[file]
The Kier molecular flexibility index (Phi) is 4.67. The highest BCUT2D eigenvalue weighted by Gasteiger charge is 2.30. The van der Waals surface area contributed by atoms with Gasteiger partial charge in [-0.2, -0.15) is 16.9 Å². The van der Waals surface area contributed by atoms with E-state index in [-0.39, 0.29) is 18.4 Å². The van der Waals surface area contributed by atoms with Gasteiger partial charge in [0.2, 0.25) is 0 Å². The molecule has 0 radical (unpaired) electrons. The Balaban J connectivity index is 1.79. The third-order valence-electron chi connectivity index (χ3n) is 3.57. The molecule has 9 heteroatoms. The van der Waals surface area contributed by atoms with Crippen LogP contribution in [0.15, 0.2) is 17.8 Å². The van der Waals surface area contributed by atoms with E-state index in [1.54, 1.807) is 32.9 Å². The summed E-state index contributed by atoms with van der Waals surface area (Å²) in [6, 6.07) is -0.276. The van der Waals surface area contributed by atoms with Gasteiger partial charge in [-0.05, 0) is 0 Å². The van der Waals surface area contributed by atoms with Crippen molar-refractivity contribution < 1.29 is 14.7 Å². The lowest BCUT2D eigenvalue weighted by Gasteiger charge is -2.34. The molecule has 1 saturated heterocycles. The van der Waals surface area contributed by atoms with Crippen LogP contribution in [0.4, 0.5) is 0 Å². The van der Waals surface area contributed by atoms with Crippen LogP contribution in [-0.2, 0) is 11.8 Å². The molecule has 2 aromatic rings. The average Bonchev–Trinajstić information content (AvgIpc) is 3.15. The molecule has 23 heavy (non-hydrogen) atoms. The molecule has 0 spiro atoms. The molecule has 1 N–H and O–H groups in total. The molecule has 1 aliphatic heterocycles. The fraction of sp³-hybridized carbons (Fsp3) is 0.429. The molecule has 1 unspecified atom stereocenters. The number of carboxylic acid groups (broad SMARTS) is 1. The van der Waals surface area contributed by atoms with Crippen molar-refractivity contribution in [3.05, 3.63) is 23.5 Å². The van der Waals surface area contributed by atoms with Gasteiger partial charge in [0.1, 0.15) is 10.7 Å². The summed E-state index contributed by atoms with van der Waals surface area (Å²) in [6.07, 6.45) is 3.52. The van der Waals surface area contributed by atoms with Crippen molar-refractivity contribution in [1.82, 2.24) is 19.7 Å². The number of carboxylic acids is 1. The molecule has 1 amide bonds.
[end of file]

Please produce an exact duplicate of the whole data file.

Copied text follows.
The Kier molecular flexibility index (Phi) is 4.67. The highest BCUT2D eigenvalue weighted by Gasteiger charge is 2.30. The van der Waals surface area contributed by atoms with Gasteiger partial charge in [-0.2, -0.15) is 16.9 Å². The van der Waals surface area contributed by atoms with E-state index in [-0.39, 0.29) is 18.4 Å². The van der Waals surface area contributed by atoms with Gasteiger partial charge in [0.2, 0.25) is 0 Å². The molecule has 0 radical (unpaired) electrons. The Balaban J connectivity index is 1.79. The third-order valence-electron chi connectivity index (χ3n) is 3.57. The molecule has 9 heteroatoms. The van der Waals surface area contributed by atoms with Crippen LogP contribution in [0.15, 0.2) is 17.8 Å². The van der Waals surface area contributed by atoms with E-state index in [1.54, 1.807) is 32.9 Å². The summed E-state index contributed by atoms with van der Waals surface area (Å²) in [6, 6.07) is -0.276. The van der Waals surface area contributed by atoms with Gasteiger partial charge in [-0.05, 0) is 0 Å². The van der Waals surface area contributed by atoms with Crippen molar-refractivity contribution < 1.29 is 14.7 Å². The lowest BCUT2D eigenvalue weighted by Gasteiger charge is -2.34. The molecule has 1 saturated heterocycles. The van der Waals surface area contributed by atoms with Crippen LogP contribution in [0.4, 0.5) is 0 Å². The van der Waals surface area contributed by atoms with Crippen LogP contribution in [-0.2, 0) is 11.8 Å². The molecule has 2 aromatic rings. The average Bonchev–Trinajstić information content (AvgIpc) is 3.15. The molecule has 23 heavy (non-hydrogen) atoms. The molecule has 0 spiro atoms. The molecule has 1 N–H and O–H groups in total. The molecule has 1 aliphatic heterocycles. The fraction of sp³-hybridized carbons (Fsp3) is 0.429. The molecule has 1 unspecified atom stereocenters. The number of carboxylic acid groups (broad SMARTS) is 1. The van der Waals surface area contributed by atoms with Crippen molar-refractivity contribution in [3.05, 3.63) is 23.5 Å². The van der Waals surface area contributed by atoms with Gasteiger partial charge in [0.1, 0.15) is 10.7 Å². The summed E-state index contributed by atoms with van der Waals surface area (Å²) in [6.07, 6.45) is 3.52. The van der Waals surface area contributed by atoms with Crippen molar-refractivity contribution in [1.82, 2.24) is 19.7 Å². The number of carboxylic acids is 1. The molecule has 1 amide bonds.